November 20, 2017

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Looking Back, Looking Ahead: Celebrating 20 Years of the Pura Belpré Award | Libro por libro

A scene from Gary Soto’s Snapshots from the Wedding (Putnam, 1997), illustrated by Stephanie Garcia. The work won the 1998 Pura Belpré Award for Illustration.

A scene from Gary Soto’s
Snapshots from the Wedding (Putnam, 1997),
illustrated by Stephanie Garcia. The work won the 1998
Pura Belpré Award for Illustration.

August 1996 marked the first presentation of the Pura Belpré awards for excellence in literature for young people in books that affirm the Latino cultural experience by Latino writers living in the United States. That year, the awards were presented to Judith Ortiz Cofer and Susan Guevara at the very first REFORMA National Conference held in Austin, TX. Since 2008, the award has been presented annually, showing the dramatic growth of excellent Latin@ authors writing eligible books. Last year was a watershed year, in which Yuyi Morales not only took home the Pura Belpré award for illustration, but was also the first Latina to be awarded the Caldecott Honor.

This year marks the 20th presentation of the Pura Belpré awards, and a huge celebration is being planned for ALA Annual in June. This anniversary is an opportunity to look back at these award winners and honorees, restock our collections, and do everything we can to promote these titles, use them in programming, and keep them in print. The Belpré books are the foundation of any collection of Spanish-language and bilingual books that specifically address aspects of the Latin@ experience. Twenty years after the first ceremony, it is fascinating to look back and see the patterns that have evolved over time and the themes that have emerged.

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Immigration

It is no surprise that immigration ranks high on the list of cultural forces that shape the Latin@ experience. Many of the Belpré winners address this ongoing issue. Here are some memorable examples.
The 2014 Honor Book for both illustration and narrative, Pancho Rabbit and the Coyote: A Migrant’s Tale by Duncan Tonatiuh (Abrams, 2013; PreS–Gr 1), takes the absolutely brilliant conceit of using a Latino folklore trope—the wily coyote—and creates a modern folktale with the animal standing in for the human coyotes who many pay to transport them across the border, with rabbits standing in for migrants. Tonatiuh’s art, inspired by the pre-Columbian codex-style, captures the struggle of many families and touches a universal chord.

Another picture book that honestly portrays the immigrant experience is 2004 Honor Book for narrative My Diary from Here to There/Mi diario de aquí hasta allá (Children’s Book Pr, 2002; Gr 2–5) by Amada Irma Perez and illustrated by Maya Christina Gonzalez. The realistic illustrations and Perez’s simple text present the point of view of a young girl making the cross-border journey. It is an important reminder of the huge toll that immigration takes on young people.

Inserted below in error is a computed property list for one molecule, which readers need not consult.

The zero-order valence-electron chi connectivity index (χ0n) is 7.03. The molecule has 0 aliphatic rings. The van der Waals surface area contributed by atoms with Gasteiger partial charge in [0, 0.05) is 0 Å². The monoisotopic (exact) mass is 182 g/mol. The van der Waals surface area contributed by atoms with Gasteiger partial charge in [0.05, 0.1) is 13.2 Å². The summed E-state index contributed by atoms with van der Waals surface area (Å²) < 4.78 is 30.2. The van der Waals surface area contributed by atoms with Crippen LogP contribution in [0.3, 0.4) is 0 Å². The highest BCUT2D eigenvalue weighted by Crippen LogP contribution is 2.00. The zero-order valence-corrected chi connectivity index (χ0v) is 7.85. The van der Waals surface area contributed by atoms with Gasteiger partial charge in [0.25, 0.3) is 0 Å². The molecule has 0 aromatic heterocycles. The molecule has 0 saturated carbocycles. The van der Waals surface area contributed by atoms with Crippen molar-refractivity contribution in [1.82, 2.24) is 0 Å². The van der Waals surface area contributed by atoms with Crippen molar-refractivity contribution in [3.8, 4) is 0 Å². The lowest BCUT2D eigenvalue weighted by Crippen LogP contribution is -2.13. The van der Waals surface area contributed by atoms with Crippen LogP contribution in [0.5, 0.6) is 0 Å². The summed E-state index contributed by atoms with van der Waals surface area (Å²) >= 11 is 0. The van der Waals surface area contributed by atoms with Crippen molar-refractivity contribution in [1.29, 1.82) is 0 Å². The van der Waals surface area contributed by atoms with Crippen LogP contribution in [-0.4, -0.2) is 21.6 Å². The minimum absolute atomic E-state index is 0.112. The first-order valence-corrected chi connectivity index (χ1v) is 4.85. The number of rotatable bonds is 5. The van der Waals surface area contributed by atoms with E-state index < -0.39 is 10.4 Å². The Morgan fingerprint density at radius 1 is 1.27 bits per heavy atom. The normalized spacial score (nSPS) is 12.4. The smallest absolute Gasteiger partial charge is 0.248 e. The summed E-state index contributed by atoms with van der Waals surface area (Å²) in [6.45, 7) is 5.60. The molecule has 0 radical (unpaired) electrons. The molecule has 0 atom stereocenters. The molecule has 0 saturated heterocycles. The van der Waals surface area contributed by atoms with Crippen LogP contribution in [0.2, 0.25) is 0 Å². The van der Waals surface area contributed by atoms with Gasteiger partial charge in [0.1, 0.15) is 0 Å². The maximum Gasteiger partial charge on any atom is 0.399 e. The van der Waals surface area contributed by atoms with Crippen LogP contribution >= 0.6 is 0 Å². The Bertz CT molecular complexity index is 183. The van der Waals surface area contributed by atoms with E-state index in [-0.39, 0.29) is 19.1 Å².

For older readers, Francisco Jiménez’s memoirs Reaching Out (2008; awarded 2009) and Breaking Through (2001; awarded 2002), each garnered an Honor for narrative and are sequels to his collection of autobiographical short stories, The Circuit (1999, all HMH; Gr 7 Up). Jiménez’s works are must-read classics that create the iconography of the journey of the Mexican across the border to find work in the fields of California. Another book that movingly covers some of the same ground is Pam Muñoz Ryan’s Esperanza Rising (Scholastic, 2000; Gr 6–8), which won the 2002 Award for narrative. Of course, Latin@s’s immigration occurs in places not directly on the border. The 2010 Medalist for narrative, Julia Alvarez’s Return to Sender (Knopf, 2009; Gr 4–7), tells the story of Latin@ immigrants in New England and their relationship with the farm family who has given them work.

Political pressures also encourage immigration, and one thing that is quite apparent in looking at 20 years’ worth of Belpré winners is that politics, particularly surviving and escaping dictatorships, is a common theme.

This past year’s Author Medal-winner, I Lived on Butterfly Hill by Marjorie Agosín (S. & S., 2014; Gr 5–8), is an elegiac view of a young girl who is separated from her parents because of the dangerous political climate in Chile. Celeste Marconi is ultimately reunited with them after spending some time in hiding in New England. In 2004 Medal-winning Before We Were Free by Julia Alvarez (Knopf, 2002; Gr 7 Up), protagonist Anita is not so fortunate. Her father and uncle are part of a group actively trying to assassinate El Jefe aka Rafael Trujillo, dictator of the Dominican Republic for 30 years. Anita and her family have to go into hiding (in a closet) in a friend’s home until they can be rescued and taken to the United States, where Anita learns that her father and uncle have been killed by El Jefe’s son. Anita and her family try to maintain traditions and stay together in their new home in New York City.

Civil Rights

An important part of the immigrant experience is what happens to those individuals once they have arrived in the United States. Many of the Pura Belpré winners have featured Latin@s’ struggles with civil rights and discrimination.
The 2015 Honor Book for Illustration Separate Is Never Equal by Duncan Tonatiuh (Abrams, 2014; Gr 2–5) details the segregation that Mexican Americans in California had to face in school. Sylvia Mendez and her family stood up for her right to equal education. Sonia Manzano, Sesame Street’s Maria, wrote 2013 Honor Book The Revolution of Evelyn Serrano (Scholastic, 2012; Gr 6–9). It portrays the nationalist sentiments felt by many marginalized people, in this case the Young Lords group who occupied churches and hospitals in 1960s New York City to bring attention to the plight of Puerto Ricans. The very first Belpré winner for narrative, An Island Like You: Stories from the Barrio by Ortiz Cofer (Orchard Bks., 1995; Gr 5 Up), celebrates children in a Puerto Rican neighborhood struggling to embrace their Latin@ identity.